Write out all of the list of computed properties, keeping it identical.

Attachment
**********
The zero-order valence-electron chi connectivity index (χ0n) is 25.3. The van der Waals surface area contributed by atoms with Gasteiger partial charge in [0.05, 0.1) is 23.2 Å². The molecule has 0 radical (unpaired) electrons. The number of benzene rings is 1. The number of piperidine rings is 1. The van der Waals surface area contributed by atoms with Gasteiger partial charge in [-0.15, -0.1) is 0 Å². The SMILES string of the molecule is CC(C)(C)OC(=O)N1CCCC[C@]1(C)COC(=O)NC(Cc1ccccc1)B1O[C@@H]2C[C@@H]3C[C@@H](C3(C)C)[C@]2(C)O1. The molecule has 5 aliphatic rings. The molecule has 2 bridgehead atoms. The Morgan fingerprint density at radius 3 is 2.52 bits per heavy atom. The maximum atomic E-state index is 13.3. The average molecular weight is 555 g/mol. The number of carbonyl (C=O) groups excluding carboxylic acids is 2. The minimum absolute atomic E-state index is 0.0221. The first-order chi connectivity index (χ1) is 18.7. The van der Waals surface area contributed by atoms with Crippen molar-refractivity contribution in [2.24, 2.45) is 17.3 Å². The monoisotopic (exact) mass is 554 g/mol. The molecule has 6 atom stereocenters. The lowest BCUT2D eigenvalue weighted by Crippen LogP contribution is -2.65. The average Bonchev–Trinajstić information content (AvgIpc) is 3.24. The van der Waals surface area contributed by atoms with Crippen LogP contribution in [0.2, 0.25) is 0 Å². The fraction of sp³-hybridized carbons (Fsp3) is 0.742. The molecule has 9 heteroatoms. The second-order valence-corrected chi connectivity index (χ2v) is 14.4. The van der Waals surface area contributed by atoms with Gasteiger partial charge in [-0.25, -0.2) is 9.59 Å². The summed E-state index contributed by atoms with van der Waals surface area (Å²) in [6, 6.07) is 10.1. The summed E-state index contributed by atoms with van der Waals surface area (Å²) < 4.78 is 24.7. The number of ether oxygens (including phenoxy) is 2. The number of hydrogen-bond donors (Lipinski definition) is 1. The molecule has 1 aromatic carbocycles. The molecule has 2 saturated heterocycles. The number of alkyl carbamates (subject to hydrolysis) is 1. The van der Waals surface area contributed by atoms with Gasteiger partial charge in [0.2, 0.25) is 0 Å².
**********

The zero-order valence-electron chi connectivity index (χ0n) is 25.3. The van der Waals surface area contributed by atoms with Gasteiger partial charge in [0.05, 0.1) is 23.2 Å². The molecule has 0 radical (unpaired) electrons. The number of benzene rings is 1. The number of piperidine rings is 1. The van der Waals surface area contributed by atoms with Gasteiger partial charge in [-0.15, -0.1) is 0 Å². The SMILES string of the molecule is CC(C)(C)OC(=O)N1CCCC[C@]1(C)COC(=O)NC(Cc1ccccc1)B1O[C@@H]2C[C@@H]3C[C@@H](C3(C)C)[C@]2(C)O1. The molecule has 5 aliphatic rings. The molecule has 2 bridgehead atoms. The Morgan fingerprint density at radius 3 is 2.52 bits per heavy atom. The maximum atomic E-state index is 13.3. The average molecular weight is 555 g/mol. The number of carbonyl (C=O) groups excluding carboxylic acids is 2. The minimum absolute atomic E-state index is 0.0221. The first-order chi connectivity index (χ1) is 18.7. The van der Waals surface area contributed by atoms with Crippen molar-refractivity contribution in [2.24, 2.45) is 17.3 Å². The monoisotopic (exact) mass is 554 g/mol. The molecule has 6 atom stereocenters. The lowest BCUT2D eigenvalue weighted by Crippen LogP contribution is -2.65. The average Bonchev–Trinajstić information content (AvgIpc) is 3.24. The van der Waals surface area contributed by atoms with Crippen LogP contribution in [0.2, 0.25) is 0 Å². The fraction of sp³-hybridized carbons (Fsp3) is 0.742. The molecule has 9 heteroatoms. The second-order valence-corrected chi connectivity index (χ2v) is 14.4. The van der Waals surface area contributed by atoms with Gasteiger partial charge in [-0.25, -0.2) is 9.59 Å². The summed E-state index contributed by atoms with van der Waals surface area (Å²) in [6, 6.07) is 10.1. The summed E-state index contributed by atoms with van der Waals surface area (Å²) < 4.78 is 24.7. The number of ether oxygens (including phenoxy) is 2. The number of hydrogen-bond donors (Lipinski definition) is 1. The molecule has 1 aromatic carbocycles. The molecule has 2 saturated heterocycles. The number of alkyl carbamates (subject to hydrolysis) is 1. The van der Waals surface area contributed by atoms with Gasteiger partial charge in [0.2, 0.25) is 0 Å².